How They Prepared And Made Up Clothing Materials
The wool was taken from the sheep with a shears having two blades and two
handles, much the same as our present hedge-shears. After the shearing the
whole work up to the finished cloth was done by women, except fulling,
which was regarded as men's work. The wool, after shearing, was sorted
and scoured to remove the grease, and then carded into soft little rolls
ready for spinning. Both wool and flax were spun with the distaff and
spindle as in other countries; for the spinning-wheel was not invented
till the fifteenth or sixteenth century.
The thread was woven in a hand-loom, nearly always by women in their own
homes. Ladies of high rank practised weaving long ornamental scarfs as an
accomplishment, which they did by means of a long thin lath--something
like our crochet work--as the Greek ladies of old practised weaving
ornamental webs. The woollen cloth was fulled or thickened by men who
practised fulling as a distinct trade.
Our records show that linen was manufactured in Ireland from the earliest
historic times. It was a very common article of dress, and was worked up
and dyed in a great variety of forms and colours, and exported besides to
foreign nations. So that the manufacture for which Ulster is famous at the
present day is merely an energetic development of an industry whose
history is lost in the twilight of antiquity.
The flax, after pulling, was tied up in sheaves and dried, after which it
was put through various stages of preparation much like those of the
present day. After spinning, the thread was finally wound in balls ready
The beautiful illumination of the Book of Kells, the Book of Mac Durnan,
and numerous other old manuscripts, proves that the ancient Irish were
very skilful in colours: and the art of dyeing was well understood. The
dyestuffs were not imported: they were all produced at home, and were
considered of great importance.
The people understood how to produce various shades by the mixture of
different colours, and were acquainted with the use of mordants for fixing
the dyes. One of these mordants, alum, is a native product, and was
probably known in very early times. Dyeing was what we now call a cottage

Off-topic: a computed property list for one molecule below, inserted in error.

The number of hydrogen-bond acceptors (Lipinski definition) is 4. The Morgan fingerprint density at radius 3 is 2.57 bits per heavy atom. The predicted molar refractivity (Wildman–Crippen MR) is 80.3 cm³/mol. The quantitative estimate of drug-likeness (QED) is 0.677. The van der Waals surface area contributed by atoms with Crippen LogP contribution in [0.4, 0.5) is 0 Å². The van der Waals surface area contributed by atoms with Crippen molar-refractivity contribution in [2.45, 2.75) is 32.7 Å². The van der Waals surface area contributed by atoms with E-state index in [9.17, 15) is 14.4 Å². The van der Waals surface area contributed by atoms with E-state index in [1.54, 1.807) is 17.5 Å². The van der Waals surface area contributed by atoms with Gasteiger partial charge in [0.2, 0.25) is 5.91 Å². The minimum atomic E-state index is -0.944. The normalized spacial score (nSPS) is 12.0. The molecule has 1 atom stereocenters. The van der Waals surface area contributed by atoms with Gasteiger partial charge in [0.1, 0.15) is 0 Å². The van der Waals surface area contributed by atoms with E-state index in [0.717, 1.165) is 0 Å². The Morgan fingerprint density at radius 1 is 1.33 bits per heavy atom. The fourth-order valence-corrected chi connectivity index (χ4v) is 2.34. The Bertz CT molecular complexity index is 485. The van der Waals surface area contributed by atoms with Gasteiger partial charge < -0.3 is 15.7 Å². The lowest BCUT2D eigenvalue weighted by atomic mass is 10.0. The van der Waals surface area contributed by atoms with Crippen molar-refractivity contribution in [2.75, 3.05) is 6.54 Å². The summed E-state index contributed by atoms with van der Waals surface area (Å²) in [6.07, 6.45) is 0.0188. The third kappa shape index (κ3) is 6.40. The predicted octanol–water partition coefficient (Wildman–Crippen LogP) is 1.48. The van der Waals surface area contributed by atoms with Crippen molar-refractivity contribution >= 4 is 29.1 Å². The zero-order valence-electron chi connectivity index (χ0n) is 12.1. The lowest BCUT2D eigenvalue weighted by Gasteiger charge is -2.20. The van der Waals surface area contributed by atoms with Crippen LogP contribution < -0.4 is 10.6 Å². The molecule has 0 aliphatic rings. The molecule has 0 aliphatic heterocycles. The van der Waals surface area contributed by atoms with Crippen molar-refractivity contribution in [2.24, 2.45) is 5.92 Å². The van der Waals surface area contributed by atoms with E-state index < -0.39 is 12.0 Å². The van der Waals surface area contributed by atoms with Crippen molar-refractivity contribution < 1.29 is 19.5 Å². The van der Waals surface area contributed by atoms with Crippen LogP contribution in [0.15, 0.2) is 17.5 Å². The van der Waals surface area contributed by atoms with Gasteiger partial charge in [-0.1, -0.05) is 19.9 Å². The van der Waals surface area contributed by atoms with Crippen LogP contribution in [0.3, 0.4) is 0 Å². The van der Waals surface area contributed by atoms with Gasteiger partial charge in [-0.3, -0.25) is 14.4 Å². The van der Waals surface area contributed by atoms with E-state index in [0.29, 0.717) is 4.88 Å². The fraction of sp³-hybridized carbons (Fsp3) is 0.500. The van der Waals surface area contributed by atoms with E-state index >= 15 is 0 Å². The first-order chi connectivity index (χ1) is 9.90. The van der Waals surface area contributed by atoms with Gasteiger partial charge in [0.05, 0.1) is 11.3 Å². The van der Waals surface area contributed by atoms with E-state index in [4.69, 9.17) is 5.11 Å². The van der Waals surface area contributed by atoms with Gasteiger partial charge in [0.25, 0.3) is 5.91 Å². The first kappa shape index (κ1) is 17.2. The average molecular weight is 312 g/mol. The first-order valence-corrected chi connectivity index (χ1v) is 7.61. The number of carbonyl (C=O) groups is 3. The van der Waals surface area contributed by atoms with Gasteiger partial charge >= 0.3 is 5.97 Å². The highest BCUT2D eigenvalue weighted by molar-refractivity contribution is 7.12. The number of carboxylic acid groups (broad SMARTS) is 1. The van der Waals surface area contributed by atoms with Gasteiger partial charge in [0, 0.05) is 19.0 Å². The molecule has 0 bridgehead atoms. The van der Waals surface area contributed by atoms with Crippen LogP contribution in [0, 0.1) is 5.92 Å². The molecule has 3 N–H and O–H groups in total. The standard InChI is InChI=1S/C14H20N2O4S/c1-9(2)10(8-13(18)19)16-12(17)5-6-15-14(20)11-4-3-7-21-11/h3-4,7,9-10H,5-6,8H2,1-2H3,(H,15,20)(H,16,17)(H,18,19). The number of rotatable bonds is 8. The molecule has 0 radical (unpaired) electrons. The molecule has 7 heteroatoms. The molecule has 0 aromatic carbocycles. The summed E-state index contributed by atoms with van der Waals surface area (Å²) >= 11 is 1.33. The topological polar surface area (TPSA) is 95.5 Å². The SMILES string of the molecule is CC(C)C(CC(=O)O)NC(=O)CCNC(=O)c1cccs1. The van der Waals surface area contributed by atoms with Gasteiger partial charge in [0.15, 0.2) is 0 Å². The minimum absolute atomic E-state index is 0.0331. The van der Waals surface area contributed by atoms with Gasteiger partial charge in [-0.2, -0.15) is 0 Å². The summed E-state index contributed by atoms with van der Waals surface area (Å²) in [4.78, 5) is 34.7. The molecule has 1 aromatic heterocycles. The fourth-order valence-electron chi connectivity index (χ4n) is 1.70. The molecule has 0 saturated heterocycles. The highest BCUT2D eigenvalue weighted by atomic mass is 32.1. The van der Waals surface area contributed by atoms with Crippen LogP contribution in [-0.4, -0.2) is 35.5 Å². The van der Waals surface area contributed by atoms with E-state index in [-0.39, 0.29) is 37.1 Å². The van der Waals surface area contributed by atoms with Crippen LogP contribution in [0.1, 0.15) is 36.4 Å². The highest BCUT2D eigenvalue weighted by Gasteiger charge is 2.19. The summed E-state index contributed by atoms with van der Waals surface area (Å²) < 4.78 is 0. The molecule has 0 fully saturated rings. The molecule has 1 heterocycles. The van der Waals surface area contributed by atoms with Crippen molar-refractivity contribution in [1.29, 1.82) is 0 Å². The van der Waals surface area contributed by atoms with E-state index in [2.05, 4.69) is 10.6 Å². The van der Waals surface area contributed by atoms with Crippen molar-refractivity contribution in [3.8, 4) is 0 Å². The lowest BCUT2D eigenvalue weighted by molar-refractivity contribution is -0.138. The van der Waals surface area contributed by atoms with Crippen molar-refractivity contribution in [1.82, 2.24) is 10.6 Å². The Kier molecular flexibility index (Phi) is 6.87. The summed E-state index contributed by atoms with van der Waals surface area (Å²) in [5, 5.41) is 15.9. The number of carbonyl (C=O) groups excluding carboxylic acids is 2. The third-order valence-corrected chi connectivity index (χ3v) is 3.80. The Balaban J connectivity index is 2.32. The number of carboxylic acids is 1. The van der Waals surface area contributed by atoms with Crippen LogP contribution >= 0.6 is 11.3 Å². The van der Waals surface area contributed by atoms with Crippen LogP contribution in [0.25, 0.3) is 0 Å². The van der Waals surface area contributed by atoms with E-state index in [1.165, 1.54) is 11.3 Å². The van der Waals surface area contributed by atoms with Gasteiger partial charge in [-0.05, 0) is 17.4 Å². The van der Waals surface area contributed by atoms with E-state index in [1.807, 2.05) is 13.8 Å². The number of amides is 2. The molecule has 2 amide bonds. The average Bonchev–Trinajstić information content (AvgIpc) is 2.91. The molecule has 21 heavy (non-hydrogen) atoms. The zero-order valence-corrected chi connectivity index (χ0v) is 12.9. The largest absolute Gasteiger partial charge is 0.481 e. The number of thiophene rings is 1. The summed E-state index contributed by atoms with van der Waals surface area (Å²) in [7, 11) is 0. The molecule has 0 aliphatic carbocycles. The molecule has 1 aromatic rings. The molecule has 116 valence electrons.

industry, i.e., the work was always carried on in the house: as I saw it
carried on in the homes of Munster more than half a century ago.
The cloth was dyed by being boiled with the several dyestuffs. The
dyestuff for black was a sediment or deposit of an intense black found at
the bottom of pools in bogs.
A crimson or bright-red colour was imparted by a plant which required good
land, and was cultivated in beds like table-vegetables, requiring great
care. There were several stages of preparation; but the final dyestuff was
a sort of meal or coarse flour of a reddish colour.
The stuff for dyeing blue was obtained from the woad-plant (called in
Irish glasheen) after several stages of preparation, till it was made
into cakes fit for use. A beautiful purple was produced from a sort of
lichen growing on rocks, after careful preparation. A still more splendid
purple was obtained from a little shellfish or cockle. This method of
obtaining purple was practised also by the ancient Britons or Welsh; and
by the same process was produced the celebrated Tyrian purple in still
more distant ages.
For sewing, woollen thread was usually employed. Women sewed with a needle
furnished with an eye as at present. From an early time needles were made
of steel, but in primitive ages of bronze. In those days a steel or bronze
needle was difficult to make; so that needles were very expensive: the
price of an embroidering needle was an ounce of silver. The old Irish
dressmakers were accomplished workers. The sewing on ancient articles of
dress found from time to time is generally very neat and uniform: one
writer describes the sewing on a fur cape found in a bog as "wonderfully
beautiful and regular."
Embroidery was also practised as a separate art or trade by women. An
embroiderer kept for her work, among other materials, thread of various
colours, as well as silver thread, and a special needle. The design or
pattern to be embroidered was drawn and stamped beforehand, by a designer,
on a piece of leather, which the embroiderer placed lying before her and
imitated with her needle. This indicates the refinement and carefulness of
the old Irish embroiderers. The art of stamping designs on leather, for
other purposes as well as for embroidery, was carried to great perfection,
as we know from the beautiful specimens of book-covers preserved in our
Ladies of the highest rank practised needlework and embroidery as an
accomplishment and recreation. For this purpose they spun ornamental
thread, which, as well as needles, they constantly carried about in a
little ornamented hand-bag.
The art of tanning leather--generally with oak-bark--was well understood
in Ireland. By the process of tanning, the hide was thickened and
hardened, as at present. Tanned leather was used for various purposes, one
of the principal being as material for shoes; and we know that curraghs
or wicker-boats were often covered with leather. A jacket of hard, tough,
tanned leather was sometimes worn in battle as a protecting corselet.